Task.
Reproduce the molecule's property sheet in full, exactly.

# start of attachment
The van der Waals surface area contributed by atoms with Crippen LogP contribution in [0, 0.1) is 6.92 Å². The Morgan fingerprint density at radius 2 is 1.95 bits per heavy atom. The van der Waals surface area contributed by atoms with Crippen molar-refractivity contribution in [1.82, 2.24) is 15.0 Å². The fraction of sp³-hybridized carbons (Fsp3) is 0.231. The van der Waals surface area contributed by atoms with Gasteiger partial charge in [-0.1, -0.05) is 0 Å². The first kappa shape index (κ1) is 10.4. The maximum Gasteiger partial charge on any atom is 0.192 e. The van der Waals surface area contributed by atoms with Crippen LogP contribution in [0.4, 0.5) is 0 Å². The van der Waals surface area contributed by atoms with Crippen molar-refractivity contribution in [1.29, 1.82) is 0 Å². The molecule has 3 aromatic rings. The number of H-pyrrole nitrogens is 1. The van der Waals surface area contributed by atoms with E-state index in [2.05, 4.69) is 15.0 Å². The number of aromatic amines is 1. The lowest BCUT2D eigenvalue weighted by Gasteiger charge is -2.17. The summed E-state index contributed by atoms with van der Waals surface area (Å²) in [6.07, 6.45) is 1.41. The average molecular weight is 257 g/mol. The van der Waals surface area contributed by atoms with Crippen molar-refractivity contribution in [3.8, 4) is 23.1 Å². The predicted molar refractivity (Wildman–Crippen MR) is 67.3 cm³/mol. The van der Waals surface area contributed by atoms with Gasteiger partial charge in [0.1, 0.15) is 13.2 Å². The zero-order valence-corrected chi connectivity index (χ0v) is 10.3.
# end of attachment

The van der Waals surface area contributed by atoms with Crippen LogP contribution in [0, 0.1) is 6.92 Å². The Morgan fingerprint density at radius 2 is 1.95 bits per heavy atom. The van der Waals surface area contributed by atoms with Crippen molar-refractivity contribution in [1.82, 2.24) is 15.0 Å². The fraction of sp³-hybridized carbons (Fsp3) is 0.231. The van der Waals surface area contributed by atoms with Gasteiger partial charge in [-0.1, -0.05) is 0 Å². The first kappa shape index (κ1) is 10.4. The maximum Gasteiger partial charge on any atom is 0.192 e. The van der Waals surface area contributed by atoms with Crippen LogP contribution in [0.4, 0.5) is 0 Å². The van der Waals surface area contributed by atoms with Crippen molar-refractivity contribution in [1.29, 1.82) is 0 Å². The molecule has 3 aromatic rings. The number of H-pyrrole nitrogens is 1. The van der Waals surface area contributed by atoms with E-state index in [2.05, 4.69) is 15.0 Å². The number of aromatic amines is 1. The lowest BCUT2D eigenvalue weighted by Gasteiger charge is -2.17. The summed E-state index contributed by atoms with van der Waals surface area (Å²) in [6.07, 6.45) is 1.41. The average molecular weight is 257 g/mol. The van der Waals surface area contributed by atoms with Crippen molar-refractivity contribution in [3.8, 4) is 23.1 Å². The predicted molar refractivity (Wildman–Crippen MR) is 67.3 cm³/mol. The van der Waals surface area contributed by atoms with Gasteiger partial charge in [0.1, 0.15) is 13.2 Å². The zero-order valence-corrected chi connectivity index (χ0v) is 10.3.